(A SLIGHT TANGENT)  Something that I did not necessarily anticipate (although it was in the back of my mind to do this next year) was that some students remembered drawing the TEXTURE HANDS (a drawing project we made in the first quarter which had students change each finger into a different texture- a focus on the element of design TEXTURE.  In that project, students looked at how to make that texture look three dimensional in a 2D drawing) and some students' designs looked a little like that project.  I did think about combining these project next year and making this the texture unit project.  

Anyway, the students were REALLY engaged in this portion of the project!  I was THRILLED to see what they came up with for the designs.  I handed out packets of "Line Inspirations" of just henna type drawings, symbols, doodles, celtic and islamic inspired line art, etc. I'd say that out of 150 students that I taught this project to, only 3 tried to literally trace the images from the packet.  I was very impressed by the students' want to make their own original piece.  

On Day 8, (I know, misleading subtitle) I had the students vote on their color palette.  Another colleague, Elizabeth Osborne, suggested that it would look really cool if all the students had one color palette- nice, clean, and a massive attack of hands!  I liked this idea, so I made the students choose a palette per class:  Black, White, and ONE color.  Groan, groan, whine, groan.  Okay- let me tell you how glad I was to have made this choice.  1.  Students hadn't really done a color mixing lesson with me (we did a short color theory lesson on color schemes, but not physically mixing paint).  2.  Too many colors for students who haven't had this lesson typically becomes a mess (both physically and visually).  3.  Students had a large variety of choices- I just had to constantly remind them of all their color/shade combinations they could make.  4.  I was able to really reinforce the idea of clean, graphic lines, and high contrast used in the henna style- which, after all,  IS our inspiration for this project!  5.  For a teacher who carries all the materials on a rolling cart, moving room to room, this really helped keep clean up and materials management down to a routine for me and the students.  Phew!  I can't even imagine what it would have been like having a myriad of acrylic paints for each class!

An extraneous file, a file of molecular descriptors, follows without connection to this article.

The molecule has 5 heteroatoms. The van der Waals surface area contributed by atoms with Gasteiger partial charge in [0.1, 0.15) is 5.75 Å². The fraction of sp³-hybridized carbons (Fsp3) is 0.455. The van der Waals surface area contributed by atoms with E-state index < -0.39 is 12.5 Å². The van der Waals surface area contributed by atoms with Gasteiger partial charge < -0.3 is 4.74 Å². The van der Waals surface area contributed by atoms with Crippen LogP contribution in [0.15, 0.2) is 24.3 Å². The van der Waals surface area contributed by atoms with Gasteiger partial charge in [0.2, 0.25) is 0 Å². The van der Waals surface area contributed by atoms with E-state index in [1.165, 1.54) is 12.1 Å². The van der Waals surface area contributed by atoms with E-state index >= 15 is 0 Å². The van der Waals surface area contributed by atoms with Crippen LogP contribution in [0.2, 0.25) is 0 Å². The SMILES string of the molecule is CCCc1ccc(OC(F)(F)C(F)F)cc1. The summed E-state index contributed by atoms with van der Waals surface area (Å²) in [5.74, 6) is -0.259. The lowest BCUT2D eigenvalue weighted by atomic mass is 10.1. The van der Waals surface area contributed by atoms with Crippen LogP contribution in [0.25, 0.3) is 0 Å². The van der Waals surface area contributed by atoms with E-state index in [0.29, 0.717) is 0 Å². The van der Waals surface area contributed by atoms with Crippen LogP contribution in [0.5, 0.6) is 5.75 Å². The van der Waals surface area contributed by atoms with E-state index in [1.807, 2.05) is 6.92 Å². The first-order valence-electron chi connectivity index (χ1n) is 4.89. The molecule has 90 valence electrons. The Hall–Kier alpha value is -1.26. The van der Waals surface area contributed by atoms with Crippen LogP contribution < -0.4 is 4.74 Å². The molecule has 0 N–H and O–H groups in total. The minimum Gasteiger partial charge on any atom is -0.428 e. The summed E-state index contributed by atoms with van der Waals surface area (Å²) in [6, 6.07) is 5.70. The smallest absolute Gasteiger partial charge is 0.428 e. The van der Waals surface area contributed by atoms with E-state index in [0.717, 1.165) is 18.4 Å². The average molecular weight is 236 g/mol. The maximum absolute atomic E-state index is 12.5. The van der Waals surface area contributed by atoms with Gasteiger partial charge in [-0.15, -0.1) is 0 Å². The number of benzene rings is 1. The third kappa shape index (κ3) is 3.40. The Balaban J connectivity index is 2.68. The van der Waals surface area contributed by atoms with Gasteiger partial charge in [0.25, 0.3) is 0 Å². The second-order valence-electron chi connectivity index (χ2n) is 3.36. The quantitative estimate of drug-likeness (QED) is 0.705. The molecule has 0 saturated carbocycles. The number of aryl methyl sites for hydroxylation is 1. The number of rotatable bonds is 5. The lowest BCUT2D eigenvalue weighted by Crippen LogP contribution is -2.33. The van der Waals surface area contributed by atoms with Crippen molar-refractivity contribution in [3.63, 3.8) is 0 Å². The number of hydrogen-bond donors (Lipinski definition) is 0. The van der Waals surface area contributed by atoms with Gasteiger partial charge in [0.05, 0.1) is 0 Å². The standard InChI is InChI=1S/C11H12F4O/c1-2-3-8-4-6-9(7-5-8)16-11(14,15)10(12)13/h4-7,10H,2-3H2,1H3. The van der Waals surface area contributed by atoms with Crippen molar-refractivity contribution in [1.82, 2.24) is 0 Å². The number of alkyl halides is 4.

Each period chose a different color ("Well, ok guys... period 3 already chose red... you don't REALLY want to be like them, do you?").  We had blue, red, green, and purple.  Students could decide on any palette they wanted as long as they used contrast!!  For example, a period 1 student had the freedom to paint their hand dark blue with white, light gray, and/or light blue line work.  Or they could choose to paint their hand black with white linework.  As a class, we talked about the various options students had.  Soon, they realized the amount of freedom they truly had and the grumbles subsided.  

While students painted, I worked more individually to help them learn how to use the acrylic paint in this process- how to get sharp lines, how to clean it up, how to make the lines skinny, how to keep the flow over a bumpy surface.  I have to admit, after the first day of painting I thought, "Oh boy.  Maybe this was not the best choice (the henna inspiration) for this project (hand sculpture)."  After the second day, I was so blown away by how well my students took to this project!  I was very impressed by how well the students did across the board.  Here are some examples!  I would LOVE to have a large installation of all of the hands together but we don't really have a secure location for this type of show.  I will definitely be holding on to many of these for our Kenwood Art Show in May- and maybe even some for next year's All City Art Show.  Enjoy!